Last week the issue of autism and vaccinations has come back into the public limelight, somewhat surprisingly, in the context of the GOP presidential debate.
This issue is so incredibly controversial that I feel the need, as a parent of a child on the autism spectrum but not a scientist in the field of biology or medicine, to say up front and unambiguously that I support vaccinations. I know there is no reason to believe that vaccines are a cause of autism and a good deal of empirical, statistical research to say they are not. I know, as my colleague Kavita Patel has written, that it would be highly dangerous to public health for the alternative interpretation to gain currency. And my wife and I still do vaccinate our children.
But I will also say the following: the angry dismissiveness with which many in the public health care arena address the concern of some parents — that vaccines may have contributed to their children’s autism — bothers me. I know what motivates most of them—the very real worry that many lives could be lost if many parents choose to avoid vaccinations for their children out of a misguided concern that the vaccines might cause or contribute to autism. That is a real worry – diseases could spread. But it’s also understandable that parents would not want their children to suffer from a vaccine.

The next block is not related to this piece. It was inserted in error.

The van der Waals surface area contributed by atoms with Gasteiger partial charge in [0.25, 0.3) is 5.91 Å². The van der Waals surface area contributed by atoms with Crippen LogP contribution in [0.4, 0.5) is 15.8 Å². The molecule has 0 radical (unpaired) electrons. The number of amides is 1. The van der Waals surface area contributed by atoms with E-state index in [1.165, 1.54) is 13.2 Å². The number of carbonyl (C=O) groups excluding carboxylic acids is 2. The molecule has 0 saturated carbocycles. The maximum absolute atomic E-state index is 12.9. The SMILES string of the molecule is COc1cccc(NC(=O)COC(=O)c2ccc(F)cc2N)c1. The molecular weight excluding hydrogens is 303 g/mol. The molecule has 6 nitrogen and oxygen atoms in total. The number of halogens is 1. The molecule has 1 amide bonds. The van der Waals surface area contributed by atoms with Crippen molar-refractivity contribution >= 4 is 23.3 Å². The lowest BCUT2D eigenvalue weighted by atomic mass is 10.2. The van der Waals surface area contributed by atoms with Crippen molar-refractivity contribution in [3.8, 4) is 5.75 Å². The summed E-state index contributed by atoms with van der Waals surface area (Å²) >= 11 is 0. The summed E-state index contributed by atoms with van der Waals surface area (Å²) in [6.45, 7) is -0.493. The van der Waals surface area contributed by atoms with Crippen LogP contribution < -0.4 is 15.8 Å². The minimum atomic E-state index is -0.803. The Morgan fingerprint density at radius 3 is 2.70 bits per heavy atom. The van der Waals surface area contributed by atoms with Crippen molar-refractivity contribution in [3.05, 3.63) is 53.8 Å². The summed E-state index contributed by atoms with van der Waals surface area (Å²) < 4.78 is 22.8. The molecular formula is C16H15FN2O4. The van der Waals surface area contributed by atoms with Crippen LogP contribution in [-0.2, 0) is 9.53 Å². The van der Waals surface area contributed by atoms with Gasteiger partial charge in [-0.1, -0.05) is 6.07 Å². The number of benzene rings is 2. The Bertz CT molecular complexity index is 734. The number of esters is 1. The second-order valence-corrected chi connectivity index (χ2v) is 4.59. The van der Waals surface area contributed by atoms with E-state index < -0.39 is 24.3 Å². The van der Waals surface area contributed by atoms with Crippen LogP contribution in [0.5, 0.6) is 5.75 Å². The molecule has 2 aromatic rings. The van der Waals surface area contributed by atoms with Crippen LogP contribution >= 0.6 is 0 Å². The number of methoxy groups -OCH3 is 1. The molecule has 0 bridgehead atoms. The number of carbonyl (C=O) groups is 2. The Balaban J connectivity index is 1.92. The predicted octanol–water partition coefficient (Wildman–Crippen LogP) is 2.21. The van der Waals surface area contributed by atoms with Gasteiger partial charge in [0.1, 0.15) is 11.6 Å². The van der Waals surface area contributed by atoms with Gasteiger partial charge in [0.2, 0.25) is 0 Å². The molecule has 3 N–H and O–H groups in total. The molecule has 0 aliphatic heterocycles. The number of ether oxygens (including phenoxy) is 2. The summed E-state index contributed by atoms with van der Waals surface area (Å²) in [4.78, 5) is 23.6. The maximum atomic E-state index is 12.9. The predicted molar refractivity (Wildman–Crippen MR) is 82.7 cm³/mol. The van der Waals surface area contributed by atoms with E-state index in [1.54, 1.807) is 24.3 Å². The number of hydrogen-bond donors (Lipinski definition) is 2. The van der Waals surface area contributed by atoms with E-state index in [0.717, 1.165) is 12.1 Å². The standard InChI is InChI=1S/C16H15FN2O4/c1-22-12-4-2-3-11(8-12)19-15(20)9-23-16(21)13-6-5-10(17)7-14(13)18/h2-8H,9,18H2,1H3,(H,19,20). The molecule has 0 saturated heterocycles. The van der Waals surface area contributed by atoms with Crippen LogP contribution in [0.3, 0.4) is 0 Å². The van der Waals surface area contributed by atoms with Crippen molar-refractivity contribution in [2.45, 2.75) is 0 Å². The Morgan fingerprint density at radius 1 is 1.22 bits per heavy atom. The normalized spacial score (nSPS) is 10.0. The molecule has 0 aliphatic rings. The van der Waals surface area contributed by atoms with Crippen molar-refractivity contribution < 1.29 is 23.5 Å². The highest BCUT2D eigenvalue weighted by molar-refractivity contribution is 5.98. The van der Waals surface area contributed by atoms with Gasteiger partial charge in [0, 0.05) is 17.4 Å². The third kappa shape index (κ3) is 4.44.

But here is why the issue has bedeviled some of us who are parents.
- The estimated prevalence of autism among the nation’s youth has increased dramatically in recent decades, to considerably more than 1 child in 100 today, dozens of times more than a half century ago. Quite plausibly, something in the environment is contributing, and not just better diagnostics.
- Modern medicine has no fundamental explanation or theory about why the incidence rate is so high.
- The pacing and number of vaccines given to children has grown dramatically over roughly the same time period that autism incidence has accelerated (though admittedly, more recently, vaccination rates have plateaued somewhat while the incidence rates for autism keep growing).
- Autism tends to present symptoms at roughly the ages of maximum frequency of immunizations (1 to 2 years of age, though it can vary).